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FAQs

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What are the differences between various types of imaging technologies?

There are many different types of medical imaging technologies, but the five major types are x-ray (also known as general radiography), computed tomography (CT), magnetic resonance imaging (MRI), ultrasound (also known as sonography) and nuclear medicine. The type of imaging ordered by your physician depends upon many factors. Most important, of course, is the ability of the technology to visualize the anatomical part under study. For example, because MRI can demonstrate soft tissue better than x-rays can, it is usually the technology of choice to image the brain.

How is an x-ray image produced?

An x-ray image, or radiograph, is produced when a small amount of radiation passes through a body part and is recorded on film, video or computer to produce a black-and-white anatomical image. Areas that are difficult for x-rays to penetrate, such as bone, appear white on the x-ray film. Areas that the x-rays penetrate easily, such as the lungs or other areas filled with air, appear black. Soft tissue, vessels and organs appear as various shades of gray on an x-ray image, depending upon their composition and density.

Are x-rays safe?

The x-rays delivered to a patient during a typical diagnostic imaging exam are safe. Radiological technologists use the lowest possible dose of radiation to achieve a quality image. In addition, new techniques and equipment are constantly being developed to decrease the total amount of radiation received by the patient. For example, modern mammography equipment, operated by trained technologists, delivers 1/40th the amount of radiation used 20 years ago.

X-rays are a form of electromagnetic radiation. Sources of naturally occurring "background radiation" are the atmosphere, the Earth’s crust and cosmic rays. Annually, the average person is exposed to about 3 millisieverts (mSv) of background radiation from the environment. Those who live at high altitudes, where the atmosphere is thinner, are exposed to more. By comparison, a typical dental x-ray exposes a patient to approximately 0.06 mSv; a chest x-ray delivers 0.08 mSv; a mammogram delivers about 1.0 mSv; and an x-ray of the thoracic spine delivers 1.5 mSv.

Certain organs are "radiosensitive," which means they are more sensitive to radiation exposure than other parts of the body. Those organs, including the thyroid gland and the male and female reproductive organs, are shielded when they are in the path of the x-ray beam. Because a developing fetus also is radiosensitive, pregnant women should seek a physician’s advice before undergoing an x-ray examination.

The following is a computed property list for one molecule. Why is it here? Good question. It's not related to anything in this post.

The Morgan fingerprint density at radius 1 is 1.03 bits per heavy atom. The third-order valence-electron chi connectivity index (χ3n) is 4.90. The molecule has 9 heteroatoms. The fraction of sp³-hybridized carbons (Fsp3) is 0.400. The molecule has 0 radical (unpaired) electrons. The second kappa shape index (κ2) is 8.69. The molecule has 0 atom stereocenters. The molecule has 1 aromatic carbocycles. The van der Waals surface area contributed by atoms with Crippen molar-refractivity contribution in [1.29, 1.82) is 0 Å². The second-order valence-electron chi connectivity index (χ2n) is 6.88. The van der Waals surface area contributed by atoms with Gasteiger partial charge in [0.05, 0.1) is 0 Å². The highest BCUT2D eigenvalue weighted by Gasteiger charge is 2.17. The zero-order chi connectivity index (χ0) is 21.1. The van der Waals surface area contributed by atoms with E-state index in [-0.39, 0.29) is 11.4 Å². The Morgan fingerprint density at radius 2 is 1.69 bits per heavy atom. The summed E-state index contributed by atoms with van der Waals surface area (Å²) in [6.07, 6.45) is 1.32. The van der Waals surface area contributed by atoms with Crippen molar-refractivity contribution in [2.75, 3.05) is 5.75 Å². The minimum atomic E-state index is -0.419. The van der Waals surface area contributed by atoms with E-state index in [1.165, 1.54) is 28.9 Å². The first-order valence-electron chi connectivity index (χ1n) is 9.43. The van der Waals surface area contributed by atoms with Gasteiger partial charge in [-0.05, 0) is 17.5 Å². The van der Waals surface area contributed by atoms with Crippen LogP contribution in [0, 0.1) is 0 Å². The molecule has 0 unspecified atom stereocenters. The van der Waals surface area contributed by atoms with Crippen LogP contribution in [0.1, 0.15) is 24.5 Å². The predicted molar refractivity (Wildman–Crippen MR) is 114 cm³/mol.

Keep in mind that any small risk posed by x-ray examination is far outweighed by the value of the information gained about a patient’s condition.

How does a CT scan work?

Computed tomography (CT) also uses x-rays, but is able to depict anatomy at different levels within the body. This ability, known as cross-sectional imaging, is possible because the x-ray source rotates around the patient during a CT scan, encircling the patient and capturing anatomical detail from many angles. Each rotation of the x-ray beam produces a single cross-sectional "slice" of anatomy, like the slices in a loaf of bread. A computer then creates an image by stacking the individual image slices. Using this technology, physicians can view the inside of anatomic structures, a feat not possible with general radiography.

What is an MRI?

Magnetic resonance imaging (MRI) uses a large magnet, radiofrequencies and a computer to produce images. During an MRI scan, atoms in the patient’s body are exposed to a strong magnetic field. A radiofrequency pulse then is applied to the field, which knocks the atoms out of alignment. When the pulse is turned off, the atoms return to their original position. In the process, they give off signals that are measured by a computer. The computer processes these signals to create detailed images of human anatomy. MRI is effective in visualizing soft tissue, the brain, the joints, the musculoskeletal system and the vascular system.

Will an MRI test hurt?

No. Since MRI is "non-invasive," the exam is painless. However, your doctor may utilize a contrast agent to better visualize a part of your anatomy. If this is the case, you may receive an injection prior to or during the exam.

You will hear a loud knocking or buzzing sound at various intervals throughout your exam. Other than that, you won’t feel a thing.

Will I be claustrophobic in the MRI machine?

A typical exam lasts between 30 and 60 minutes. You should always allow extra time in case the exam lasts longer than expected. Most people have no reaction at all. However, if you have had claustrophobic reactions to enclosed spaces before, let the technologist know prior to the start of your exam as the staff may be able to assist you.

You will be in contact with a technologist at all times. Even when he or she is not in the MRI room, you will be able to talk to him or her by intercom. The technologist is always able to see you through a large patient viewing window. In some cases a friend or family member may stay in the scan room with you during your exam. Please consult your MRI facility for their policy on this matter.

Is there anything that will prevent me from getting an MRI?

Some patients with metal implants cannot be safely scanned in the MR environment. People with pacemakers; aneurysm clips, especially in the brain; and neurostimulators generally cannot be scanned. Anyone with surgical pins, shrapnel, plates or other types of metal implants should notify the technologist. You will be required to provide a health history when you arrive for your exam explaining any metallic implants you may have. A doctor will determine if a particular metal implant is approved to be in an MR environment.